50 Contact with sharp, pointed, rough, coarse Material Agent 6 249 14,3 4 926 16,7 1 323 9,4
60 Trapped, crushed, etc. 4 398 10,1 3 282 11,1 1 116 7,9
70 Physical or mental stress 10 352 23,8 6 808 23,1 3 544 25,2
80 Bite, kick, etc. (animal or human) 995 2,3 353 1,2 642 4,6
99 Other Contacts – Modes of Injury not listed in above 2 021 4,6 1 196 4,1 825 5,9
00 No information 618 1,4 406 1,4 212 1,5

In one-third of wage and salary earners’ accidents at work - in 33.8 per cent among men and in 38.7 per cent among women - the direct material agent of the injury was diverse scaffolding, surfaces and planes. Various materials, objects and supplies injured nearly one quarter of the victims of accidents at work (Table 6).

The data on the material agent of contact describes the physical factor with which the injured body part was in contact. When several modes are in question those filling in the accident notification form are asked to report the material agent of the most serious injury.

Table 6. Wage and salary earners' accidents at work by gender and material agent of contact - mode of injury in 2012

Material Agent of Contact-Mode of injury (FAII) 1) Total      Males      Females    
N % N % N %
Total 43 576 100 29 517 100 14 059 100
1100-1399 Scaffolding, surfaces and planes 15 430 35,4 9 993 33,8 5 437 38,7
2100-2799 Tools, machines and equipment 6 986 16,1 5 735 19,3 1 251 8,9
2801-2899 Conveying, transport and storage equipment 2 001 4,6 1 331 4,5 670 4,7
3100, 3200 Transport equipment 1 257 2,9 1 040 3,5 217 1,6
4100-4400 Materials, objects and supplies 9 990 22,9 7 316 24,8 2 674 19,0
5100 Living organisms and human-beings 3 011 6,9 897 3,0 2 114 15,0
5200 Bulk waste 211 0,5 170 0,6 51 0,4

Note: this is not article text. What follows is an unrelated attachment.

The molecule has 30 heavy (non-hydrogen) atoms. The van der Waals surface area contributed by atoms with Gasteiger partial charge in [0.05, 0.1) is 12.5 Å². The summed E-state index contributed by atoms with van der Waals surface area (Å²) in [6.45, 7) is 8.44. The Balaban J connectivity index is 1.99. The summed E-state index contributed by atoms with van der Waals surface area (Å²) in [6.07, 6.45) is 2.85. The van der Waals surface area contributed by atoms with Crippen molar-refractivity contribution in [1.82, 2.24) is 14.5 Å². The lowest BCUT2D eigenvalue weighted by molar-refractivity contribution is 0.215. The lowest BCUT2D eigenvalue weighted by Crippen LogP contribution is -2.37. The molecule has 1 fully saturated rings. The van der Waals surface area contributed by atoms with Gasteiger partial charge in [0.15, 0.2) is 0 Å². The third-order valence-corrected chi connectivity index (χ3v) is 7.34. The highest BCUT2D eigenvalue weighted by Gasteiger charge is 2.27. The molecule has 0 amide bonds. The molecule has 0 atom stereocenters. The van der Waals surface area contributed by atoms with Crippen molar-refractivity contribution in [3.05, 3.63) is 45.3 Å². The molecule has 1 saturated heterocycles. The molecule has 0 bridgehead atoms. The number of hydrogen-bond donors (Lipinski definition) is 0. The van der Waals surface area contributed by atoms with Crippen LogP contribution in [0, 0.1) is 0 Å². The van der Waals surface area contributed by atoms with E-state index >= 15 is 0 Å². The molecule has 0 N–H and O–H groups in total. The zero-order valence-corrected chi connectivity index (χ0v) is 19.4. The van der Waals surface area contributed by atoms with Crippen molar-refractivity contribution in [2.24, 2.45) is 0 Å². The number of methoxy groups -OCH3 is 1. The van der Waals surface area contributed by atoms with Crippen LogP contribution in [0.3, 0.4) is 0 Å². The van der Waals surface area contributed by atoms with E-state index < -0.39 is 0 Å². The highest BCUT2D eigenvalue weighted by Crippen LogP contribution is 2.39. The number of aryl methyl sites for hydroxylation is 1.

5300 Noise, pressure, fire, light arcs, light, snow, stretches of water 442 1,0 294 1,0 148 1,1
9999 Other material agents not listed above 3 025 6,9 1 922 6,5 1 103 7,8
0000 No information 1 213 2,8 819 2,8 394 2,8
1) The classification of the variables is national (FAII = Federation of Accident Insurance Institutions).

The classification describing the material agent is national for accident data on wage and salary earners. The classification is considerably more detailed than before. Two things should be kept in mind when examining the results. Firstly, the occurrence of an accident at work is usually a sum of many factors and no individual material agent can always be identified unambiguously. However, the variable data show what kind of equipment or tools the victim was using or in what kind of working environment the accident occurred. Secondly, inadequate guidance or inexperience on the part of the worker can often play a major role in the occurrence of an accident. It is difficult and often impossible to produce statistics on such factors.

Four out of ten injuries (44.2%) caused by accidents at work are dislocations, sprains or strains (Table 7). The next most common were wounds and superficial injuries (25.1%) and various concussions and internal injuries (14.9%). Men’s accidents caused relatively more often various wounds and superficial injuries, while women’s accidents caused dislocations, sprains and strains. This is concordant with the results presented above, which showed that men more often than women injure themselves in accidents at work in connection with sharp objects whereas women more than men injure themselves by stumbling or slipping.

Table 7. Wage and salary earners’ accidents at work by gender and type of injury in 2012

Type of Injury (ESAW)                     Total      Males      Females   
N % N % N %
Total 43 576 100 29 517 100 14 059 100
010 Wounds and superficial injuries 10 916 25,1 8 024 27,2 2 892 20,6
020 Bone fractures 4 484 10,3 3 143 10,6 1 341 9,5
030 Dislocations, sprains and strains 19 272 44,2 12 449 42,2 6 823 48,5
040 Traumatic amputations (Loss of body parts) 182 0,4 163 0,6 19 0,1
050 Concussions and internal injuries 6 514 14,9 4 379 14,8 2 135 15,2